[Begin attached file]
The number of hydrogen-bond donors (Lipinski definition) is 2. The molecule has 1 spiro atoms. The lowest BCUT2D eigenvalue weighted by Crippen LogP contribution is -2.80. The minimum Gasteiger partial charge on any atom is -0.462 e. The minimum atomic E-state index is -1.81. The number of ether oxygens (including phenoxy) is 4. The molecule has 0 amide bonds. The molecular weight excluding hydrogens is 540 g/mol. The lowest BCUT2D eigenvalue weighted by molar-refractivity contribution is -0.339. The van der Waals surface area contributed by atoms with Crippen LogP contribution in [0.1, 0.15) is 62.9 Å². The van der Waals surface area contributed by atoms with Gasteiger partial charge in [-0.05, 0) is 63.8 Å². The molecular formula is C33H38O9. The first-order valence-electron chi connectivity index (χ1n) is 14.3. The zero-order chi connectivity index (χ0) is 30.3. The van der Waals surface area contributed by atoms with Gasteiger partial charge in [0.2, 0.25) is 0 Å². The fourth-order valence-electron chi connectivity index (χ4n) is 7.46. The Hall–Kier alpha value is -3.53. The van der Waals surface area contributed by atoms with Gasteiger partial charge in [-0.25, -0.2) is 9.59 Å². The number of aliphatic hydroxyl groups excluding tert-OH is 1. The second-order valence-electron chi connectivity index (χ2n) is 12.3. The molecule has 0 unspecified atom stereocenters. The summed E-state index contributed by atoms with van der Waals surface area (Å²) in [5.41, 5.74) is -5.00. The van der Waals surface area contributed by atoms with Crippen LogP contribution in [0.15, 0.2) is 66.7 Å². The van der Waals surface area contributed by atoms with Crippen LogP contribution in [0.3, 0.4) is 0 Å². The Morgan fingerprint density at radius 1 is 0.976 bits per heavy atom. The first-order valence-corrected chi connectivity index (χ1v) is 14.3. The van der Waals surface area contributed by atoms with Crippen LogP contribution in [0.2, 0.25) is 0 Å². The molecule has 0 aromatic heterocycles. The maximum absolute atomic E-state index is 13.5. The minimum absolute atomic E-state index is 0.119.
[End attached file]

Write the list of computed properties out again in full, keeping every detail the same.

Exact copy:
The number of hydrogen-bond donors (Lipinski definition) is 2. The molecule has 1 spiro atoms. The lowest BCUT2D eigenvalue weighted by Crippen LogP contribution is -2.80. The minimum Gasteiger partial charge on any atom is -0.462 e. The minimum atomic E-state index is -1.81. The number of ether oxygens (including phenoxy) is 4. The molecule has 0 amide bonds. The molecular weight excluding hydrogens is 540 g/mol. The lowest BCUT2D eigenvalue weighted by molar-refractivity contribution is -0.339. The van der Waals surface area contributed by atoms with Crippen LogP contribution in [0.1, 0.15) is 62.9 Å². The van der Waals surface area contributed by atoms with Gasteiger partial charge in [-0.05, 0) is 63.8 Å². The molecular formula is C33H38O9. The first-order valence-electron chi connectivity index (χ1n) is 14.3. The zero-order chi connectivity index (χ0) is 30.3. The van der Waals surface area contributed by atoms with Gasteiger partial charge in [0.2, 0.25) is 0 Å². The fourth-order valence-electron chi connectivity index (χ4n) is 7.46. The Hall–Kier alpha value is -3.53. The van der Waals surface area contributed by atoms with Gasteiger partial charge in [-0.25, -0.2) is 9.59 Å². The number of aliphatic hydroxyl groups excluding tert-OH is 1. The second-order valence-electron chi connectivity index (χ2n) is 12.3. The molecule has 0 unspecified atom stereocenters. The summed E-state index contributed by atoms with van der Waals surface area (Å²) in [5.41, 5.74) is -5.00. The van der Waals surface area contributed by atoms with Crippen LogP contribution in [0.15, 0.2) is 66.7 Å². The van der Waals surface area contributed by atoms with Crippen LogP contribution in [0.3, 0.4) is 0 Å². The Morgan fingerprint density at radius 1 is 0.976 bits per heavy atom. The first-order valence-corrected chi connectivity index (χ1v) is 14.3. The van der Waals surface area contributed by atoms with Crippen LogP contribution in [0.2, 0.25) is 0 Å². The molecule has 0 aromatic heterocycles. The maximum absolute atomic E-state index is 13.5. The minimum absolute atomic E-state index is 0.119.